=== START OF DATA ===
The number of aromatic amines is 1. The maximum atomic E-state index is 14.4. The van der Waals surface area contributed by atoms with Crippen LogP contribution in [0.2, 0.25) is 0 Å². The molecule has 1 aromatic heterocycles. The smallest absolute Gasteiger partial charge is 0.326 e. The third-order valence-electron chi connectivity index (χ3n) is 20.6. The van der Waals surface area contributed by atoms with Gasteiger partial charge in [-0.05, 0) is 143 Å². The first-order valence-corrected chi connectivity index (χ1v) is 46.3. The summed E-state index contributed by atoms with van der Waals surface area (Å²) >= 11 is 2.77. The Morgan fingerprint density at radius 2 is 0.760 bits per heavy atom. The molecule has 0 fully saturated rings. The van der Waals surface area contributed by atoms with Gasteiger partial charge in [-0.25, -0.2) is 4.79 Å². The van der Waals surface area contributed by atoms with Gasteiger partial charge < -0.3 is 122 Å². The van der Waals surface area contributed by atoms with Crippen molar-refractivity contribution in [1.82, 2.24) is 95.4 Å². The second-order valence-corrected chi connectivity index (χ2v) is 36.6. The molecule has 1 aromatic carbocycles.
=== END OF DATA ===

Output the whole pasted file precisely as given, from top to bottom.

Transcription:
The number of aromatic amines is 1. The maximum atomic E-state index is 14.4. The van der Waals surface area contributed by atoms with Crippen LogP contribution in [0.2, 0.25) is 0 Å². The molecule has 1 aromatic heterocycles. The smallest absolute Gasteiger partial charge is 0.326 e. The third-order valence-electron chi connectivity index (χ3n) is 20.6. The van der Waals surface area contributed by atoms with Gasteiger partial charge in [-0.05, 0) is 143 Å². The first-order valence-corrected chi connectivity index (χ1v) is 46.3. The summed E-state index contributed by atoms with van der Waals surface area (Å²) >= 11 is 2.77. The Morgan fingerprint density at radius 2 is 0.760 bits per heavy atom. The molecule has 0 fully saturated rings. The van der Waals surface area contributed by atoms with Gasteiger partial charge in [-0.25, -0.2) is 4.79 Å². The van der Waals surface area contributed by atoms with Gasteiger partial charge < -0.3 is 122 Å². The van der Waals surface area contributed by atoms with Crippen molar-refractivity contribution in [1.82, 2.24) is 95.4 Å². The second-order valence-corrected chi connectivity index (χ2v) is 36.6. The molecule has 1 aromatic carbocycles.